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Tips to Prevent Brush Fires

July 15, 2014

Brush Fire

We’ve talked a few times about forest fires and how to protect your property from them, but let’s be honest: as residents of Western Washington the idea of a forest fire is pretty remote from our minds, right? It’s something that happens near Chelan or in Spokane County.

And that’s true, isn’t it?

Not so much. Take for instance the brush fire that started along I-5 near Kent a couple of days ago (check out some pictures at KOMO News here). That fire was caused by a broken axle on a vehicle and while it only spread to 1.5 acres, it caused a 7-mile backup along the freeway.  Still nothing like Eastern Washington, but it shows how easily something could start here. In fact in May of 2013 a 60-acre fire burned in the Capitol Forest near Olympia and a 100-acre fire started in Lewis County.

What precautions can we, in Western Washington, take to help prevent a massive blaze? The same precautions folks elsewhere take! With our heat wave as of late and all the dense vegetation in our area it’s just as important that we act fire-safe.

  • Be sure nothing is dragging from your vehicle. Dragging items, like chains or metal rods, can create sparks which easily ignite dry brush.
  • Don’t throw cigarettes out your car window. Did you know that 90% of wildfires in the United States are caused by humans? Both discarded cigarettes and unattended campfires are the main cause. Lava and lightning only cause about 10% of fires.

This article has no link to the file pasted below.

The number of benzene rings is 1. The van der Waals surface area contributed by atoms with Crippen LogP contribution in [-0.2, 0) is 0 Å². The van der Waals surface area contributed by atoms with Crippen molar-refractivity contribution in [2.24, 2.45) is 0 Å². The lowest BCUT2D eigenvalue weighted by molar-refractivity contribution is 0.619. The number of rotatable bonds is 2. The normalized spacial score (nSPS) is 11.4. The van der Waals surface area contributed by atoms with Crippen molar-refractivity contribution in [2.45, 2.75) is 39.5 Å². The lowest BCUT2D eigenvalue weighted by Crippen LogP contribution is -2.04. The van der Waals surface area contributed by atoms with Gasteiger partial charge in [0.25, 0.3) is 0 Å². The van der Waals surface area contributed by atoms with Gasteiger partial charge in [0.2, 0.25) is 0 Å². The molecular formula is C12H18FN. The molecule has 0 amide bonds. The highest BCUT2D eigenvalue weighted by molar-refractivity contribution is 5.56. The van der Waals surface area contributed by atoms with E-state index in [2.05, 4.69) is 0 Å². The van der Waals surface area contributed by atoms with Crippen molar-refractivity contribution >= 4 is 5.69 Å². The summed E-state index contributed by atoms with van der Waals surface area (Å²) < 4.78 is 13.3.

• Report brush fires when you see them. Even if it’s only a small burning patch by the side of the freeway it can quickly grow out of control. Call 911 and let them know the location so fire crews can contain it—don’t just assume that someone else has already reported it!
  • Don’t burn trash in your backyard without the proper permits. This can be especially dangerous during the late summer months when grasses and brush are extra dry. Brush fires don’t even have to touch the ground to spread. Just igniting the tips of grass can quickly spread a fire.

Brush fires can occur just about anywhere given the right fuel load and dry conditions. Using a little bit of extra caution can go a long way in helping to prevent fires!

Interested in tracking or locating current or historic wildfire or large brush fire information? Our PropertyEDGE program now incorporates a live and historic fire overlay, updated every time the government updates their maps! To learn more, contact Tracy Skinner at tracy.skinner@wsrb.com or by phone at 206.273.7146!

Article by: Kristen Skinner

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